Humour, in Wimbush’s rendering, is a consequence of circumstances, a sardonic linguistic tic, predicated rather upon accident than design. She may intentionally be funny but she achieves her desired effect naturally, as though comedy offered a useful reversal of the centrifuge of poetic solipsism, or an antidote to cultural hubris. The narrator of Trip to the National Portrait Gallery, with the wife contrives, in five witty septets, to subordinate knowledge and taste to the blandishments of physical attraction, since the one-dimensional aridity of the pictures cannot stir the emotion like flesh manifested in the form of a male Galatea, ‘gorgeous’ in ‘tight red T-shirt’. Tipped towards breaking point by the sustained pretence of observation – ‘By Robert Stephenson / I’d begun to run out of steam’ – she chucks the exhibition, ‘Sod Lowry and Freud’, in favour of the man with his ‘thumb in his Levi’s’. The reader half sympathises with the bloke in the bra department in Inside Lingerie who, rejecting the attractions of ulterior motive, is quietly losing the will to live:

‘And the husband who stands poker-straight, arms folded,
next to the scarlet push-me-up JJ cups.
Like his flaming bus is never going to come’.

In an incredibly eclectic collection, it is a credit to Wimbush’s poetic control that she is able to declare a sense of class and cultural identity by general implication. Part Two, especially, of Shelling Peas, ranges over a South Yorkshire in post-industrial decline, economically ravaged after the pit closures and gradually losing grip on the mine-centred cultural adhesions of the postwar years. Reared in this landscape, the poet is a partisan witness, an observer of mores and idiosyncrasies through the uniqueness of regional demotic (several poems, here, are construed in, or include, vernacular phrasing), the vibrant colours of its social fabric, and the durability of family connections. From the distinctly Harrisonian Rosso Youthy 1984, where dialogic interjections breathe life into a convincingly drawn period terrain – -kin hell, did ya clock Stig’s old man knock that bobby’s lid off?; to the claustrophobic villanelle, William Shaw is lowered down the shaft, whose theme if not its form is also from the playbook of Harrison’s political sonnets, Wimbush’s sympathies lie resolutely with the miner, and with his class:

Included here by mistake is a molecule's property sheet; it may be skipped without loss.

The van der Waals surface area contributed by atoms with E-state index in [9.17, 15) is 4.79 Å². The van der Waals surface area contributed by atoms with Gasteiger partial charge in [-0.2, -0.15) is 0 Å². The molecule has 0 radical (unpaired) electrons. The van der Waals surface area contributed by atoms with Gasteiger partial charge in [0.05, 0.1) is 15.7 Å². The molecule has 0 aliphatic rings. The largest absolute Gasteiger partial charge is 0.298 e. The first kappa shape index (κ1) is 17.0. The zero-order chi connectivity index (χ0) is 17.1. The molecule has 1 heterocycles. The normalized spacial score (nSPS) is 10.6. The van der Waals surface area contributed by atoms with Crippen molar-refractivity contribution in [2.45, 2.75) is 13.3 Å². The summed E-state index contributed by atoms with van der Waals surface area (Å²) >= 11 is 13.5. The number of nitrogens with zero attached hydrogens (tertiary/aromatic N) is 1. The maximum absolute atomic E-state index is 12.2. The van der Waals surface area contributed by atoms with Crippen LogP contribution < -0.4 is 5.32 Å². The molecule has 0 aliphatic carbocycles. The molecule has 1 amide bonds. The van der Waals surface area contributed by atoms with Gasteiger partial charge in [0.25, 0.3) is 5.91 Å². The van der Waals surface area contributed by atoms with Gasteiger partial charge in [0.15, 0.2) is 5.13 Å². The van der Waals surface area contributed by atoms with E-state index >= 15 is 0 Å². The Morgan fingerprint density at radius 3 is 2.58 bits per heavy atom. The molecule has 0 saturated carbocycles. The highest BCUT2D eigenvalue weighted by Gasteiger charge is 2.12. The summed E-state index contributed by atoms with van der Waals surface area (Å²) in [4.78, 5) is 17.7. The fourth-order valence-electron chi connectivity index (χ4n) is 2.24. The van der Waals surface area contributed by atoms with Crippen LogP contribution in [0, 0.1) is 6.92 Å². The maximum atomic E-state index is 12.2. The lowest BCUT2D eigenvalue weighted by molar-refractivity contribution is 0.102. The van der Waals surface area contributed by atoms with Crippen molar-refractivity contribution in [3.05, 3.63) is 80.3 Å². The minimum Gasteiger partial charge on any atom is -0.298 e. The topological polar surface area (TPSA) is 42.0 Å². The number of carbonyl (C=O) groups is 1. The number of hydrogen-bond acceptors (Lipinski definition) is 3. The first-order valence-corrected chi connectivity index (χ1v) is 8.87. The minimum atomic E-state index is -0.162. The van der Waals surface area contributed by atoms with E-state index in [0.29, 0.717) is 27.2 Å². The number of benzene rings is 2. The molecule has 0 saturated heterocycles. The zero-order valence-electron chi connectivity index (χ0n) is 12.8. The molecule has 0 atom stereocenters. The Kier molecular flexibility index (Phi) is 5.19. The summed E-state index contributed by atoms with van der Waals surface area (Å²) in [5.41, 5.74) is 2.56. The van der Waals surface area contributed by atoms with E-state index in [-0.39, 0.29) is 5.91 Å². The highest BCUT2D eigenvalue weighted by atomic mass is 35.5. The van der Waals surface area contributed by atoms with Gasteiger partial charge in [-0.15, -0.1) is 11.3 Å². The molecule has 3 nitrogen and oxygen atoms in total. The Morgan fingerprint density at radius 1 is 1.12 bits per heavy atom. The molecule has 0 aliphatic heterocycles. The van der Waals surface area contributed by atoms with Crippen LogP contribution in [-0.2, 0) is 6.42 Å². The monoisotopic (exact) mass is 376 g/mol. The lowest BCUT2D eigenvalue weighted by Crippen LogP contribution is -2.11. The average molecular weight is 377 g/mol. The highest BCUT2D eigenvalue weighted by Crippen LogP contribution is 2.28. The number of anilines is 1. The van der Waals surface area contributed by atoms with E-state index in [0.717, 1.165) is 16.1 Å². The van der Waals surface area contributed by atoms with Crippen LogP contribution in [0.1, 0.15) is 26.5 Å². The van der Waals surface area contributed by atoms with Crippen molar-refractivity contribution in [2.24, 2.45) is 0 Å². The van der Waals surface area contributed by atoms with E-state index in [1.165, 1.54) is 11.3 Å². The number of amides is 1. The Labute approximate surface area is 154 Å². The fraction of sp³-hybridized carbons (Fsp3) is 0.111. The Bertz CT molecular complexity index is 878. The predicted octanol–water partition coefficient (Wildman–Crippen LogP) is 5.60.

‘A chill gathers in the blackness;
the muddy wall, its inexorable cocoon.
Stretching, I reach out into darkness’.

It is Wimbush’s skill at conflation that drives her poetry’s sense of purpose: the bald juxtaposition of the old and the new, the replacement of a Pit Manager’s house with a Chinese (The York, Edlington), or the substitute ‘career’ of a ‘night shift at IKEA’ (Markham Main), lend her narrative the troubling power of irony. But the conjunction also hints at continuity. The ‘Together’ that ends the latter poem is enduring, forged in unity, a sentence in a word. And it is fitting that the declamatory prose poem that concludes Sarah Wimbush’s bracing and affecting book is an affirmation, a melding of the dynamism, the resilience, the energy and the defiance of a group of people standing in the shadow of the winding gear:

‘It roars by gas fires, and at the far table in the Club, and in the living
museum beside the image of a man digging forever through
a coal seam two foot thick. It is black lung and unwritten
songs. It is soup kitchens, work vests, hewers. Picks.’ (‘Our Language’)

Shelling Peas with My Grandmother in the Gorgiolands is published by Bloodaxe Books

More information here.